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Reversal in forgery, ID theft case for Willmar immigrant

WILLMAR -- The Minnesota Court of Appeals has reversed a Willmar woman's conviction for aggravated forgery and identity theft because the district court should have suppressed biographical evidence gathered by agents from the U.S. Immigration and Customs Enforcement and later used by local investigators in the state case against her.

The appeals court, in a published opinion issued Tuesday, reversed the convictions of Iris Janeth Maldonado-Arr-eaga.

The court ruled that the information gathered by ICE agents, who conducted a warrantless raid on Maldonado-Arreaga's home and arrested her in April 2007, should have been suppressed because it was obtained through unconstitutional governmental action.

Further, the court ruled that evidence gathered -- with the biographical information from an ICE form on Maldonado-Arreaga -- in the state case should have been suppressed. The evidence included I-9 employment documents from Jennie-O Turkey Store and driver's license documents from the Department of Public Safety, gathered by a Willmar police detective soon after the ICE activity in Willmar.

The county attorney's office is evaluating an appeal of the decision, Connie Crowell, first assistant county attorney, said Thursday. Other than stating that there "some" similar cases that may be impacted by the decision, Crowell deferred further comment on the matter to County Attorney Boyd Beccue, who was out of the office this week.

Sharon Jacks, assistant public defender with the State Public Defenders office in St. Paul, argued the Maldonado-Arreaga case before the appeals court. She said that there is one very similar case, that of Ana Danira Hernandez-Maldonado, that was presented to the appeals court on July 20. A decision should be made in that case by next month, as the appeals court has 90 days to issue rulings.

While there are no other appeals pending on Kandiyohi County cases, Jacks did field calls from attorneys involved in other similar cases. "A lot of people were deported long before they could appeal," she said.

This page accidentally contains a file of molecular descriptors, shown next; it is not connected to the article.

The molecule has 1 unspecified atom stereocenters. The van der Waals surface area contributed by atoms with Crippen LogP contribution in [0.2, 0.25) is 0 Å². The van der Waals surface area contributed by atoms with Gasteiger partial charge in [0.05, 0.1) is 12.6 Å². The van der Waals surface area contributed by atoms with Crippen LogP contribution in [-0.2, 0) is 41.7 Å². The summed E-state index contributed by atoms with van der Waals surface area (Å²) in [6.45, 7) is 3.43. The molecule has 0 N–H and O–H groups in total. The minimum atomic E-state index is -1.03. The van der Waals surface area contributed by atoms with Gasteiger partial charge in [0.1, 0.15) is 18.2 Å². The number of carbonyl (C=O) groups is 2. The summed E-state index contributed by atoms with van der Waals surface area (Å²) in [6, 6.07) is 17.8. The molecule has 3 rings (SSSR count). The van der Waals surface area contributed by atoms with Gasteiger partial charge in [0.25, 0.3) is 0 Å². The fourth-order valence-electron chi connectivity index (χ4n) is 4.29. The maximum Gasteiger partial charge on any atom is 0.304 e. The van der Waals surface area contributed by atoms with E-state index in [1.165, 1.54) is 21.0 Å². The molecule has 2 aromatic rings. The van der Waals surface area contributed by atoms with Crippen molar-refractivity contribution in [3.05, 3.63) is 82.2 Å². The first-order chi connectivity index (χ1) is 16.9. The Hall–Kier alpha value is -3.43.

According to Tribune archives, the four-day ICE operation conducted in Willmar in April 2007 led to the arrest of 49 people. ICE officials said 18 of those arrested had criminal backgrounds. The sting caused panic within Willmar's Hispanic community. Many people feared the presence of ICE officers would result in a widespread sweep of illegal immigrants, much like the December raid at a Swift & Company meatpacking plant in Worthington. More than 200 workers were arrested during the December 2006 raid.

Many of those arrested in the Willmar ICE raids also filed a federal civil-rights lawsuit, claiming that ICE agents and other authorities broke into homes and randomly stopped Hispanics. That suit was filed by Centro Legal, which has since closed and had represented immigrants on legal issues.

A call placed with the Immigrant Law Center of Minnesota, which took over many of Centro Legal's cases, was not returned Thursday afternoon.

Gretchen Schlosser

Gretchen Schlosser is the public safety reporter, and writes about agriculture occasionally, for the West Central Tribune. She's been with the Tribune since 2006 and has 17 years of experience working in news, media and communications. 

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